PR skills are still lacking and the gender pay gap is still heavily prevalent, especially in agencies.
These were two of the findings that struck the most out for me when I was reading the results of the eight State of PR survey done by the CIPR - the largest professional PR body in Europe.
When we look at what PR people do daily, the research reveals a 10% jump in the number of respondents spending most and some of their time on strategic planning - going up to 60%.
No surprise, though, that content creation and media relations are at the top of this list, respectively at 82% and 73%. But what's surprising is that measurement and evaluation hasn't moved much since last year and is still at the 50s.
I've always said that PR people are the best content creators but are really bad at measurement even though they all say that's the area they need to improve. However, if you're not spending time on time on it, how are you going to improve it? Reading this research makes me feel like Inbound PR is making more and more sense.
To that point, quantitative and qualitative data analysis are among the top weakest skills and competencies.
In my opinion, that certainly is one of the reasons why PR is under-represented at the C-level table. PR sees this as the biggest challenge for the future, but PR also needs to do something to be wanted at that table. If PR doesn't have the skills or understanding as to how whatever they're doing impacts the bottom line, then no C-level executive has the time to listen to tactical or fluffy PR.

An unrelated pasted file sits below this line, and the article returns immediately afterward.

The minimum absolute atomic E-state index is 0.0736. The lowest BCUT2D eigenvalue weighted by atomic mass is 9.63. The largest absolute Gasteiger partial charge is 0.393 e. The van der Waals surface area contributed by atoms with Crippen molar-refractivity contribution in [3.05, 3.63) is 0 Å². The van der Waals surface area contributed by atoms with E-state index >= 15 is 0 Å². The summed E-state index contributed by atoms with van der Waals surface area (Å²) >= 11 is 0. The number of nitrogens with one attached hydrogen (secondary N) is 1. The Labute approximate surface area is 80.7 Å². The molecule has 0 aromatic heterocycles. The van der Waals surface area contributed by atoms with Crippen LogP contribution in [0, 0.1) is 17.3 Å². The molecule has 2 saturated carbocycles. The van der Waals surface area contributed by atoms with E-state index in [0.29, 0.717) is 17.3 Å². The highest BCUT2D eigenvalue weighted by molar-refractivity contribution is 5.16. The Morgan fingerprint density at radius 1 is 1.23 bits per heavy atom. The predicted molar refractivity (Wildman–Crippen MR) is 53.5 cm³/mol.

Stuart Bruce explains terrifically well how the current PR skills and the outlook for them are not fit for the future. Read his post.
But fixing this skills issue needs to come from the top. Leadership needs to explain why learning certain skills is so critical and embed it into the daily jobs by inspiring learning and knowledge sharing, by pushing people to do certifications and apply their new skills to their work. Few individual contributors do this on their own and so expecting that people will just figure it out is not realistic (or clever).
The Gender Pay Gap is Just Shocking
Now, if we look at gender pay, the mean gap is £5,784. That's a significant difference for people doing the same job but just being male or female.
Next, look closer at the table below and notice the difference within the agency sector only. That's a whopping £24,265.31! I'm glad I left agency world.
So what are women to do?
I'm not sure I have the answer apart from fighting this and standing for our rights.
There's a lot of data to support this unfair pay gap but it's hard for women to break the cultural and societal beliefs that have been embedded for years, that have become unconscious bias.
One of my colleagues from HubSpot, whose career I highly admire, wrote a post recently that can serve women in such situations well. It's about us being seen as aggressive when we are driven, work hard and demand what we've earned and how not to let this get in your head. I urge you to read it by clicking here.
Critically looking at internal problems such as the gender pay gap and doing something about it is another area where PR needs to step up. It needs to show development because progress is what needs to happen at that C-level table.
What does PR need to do to deserve a seat at the board table?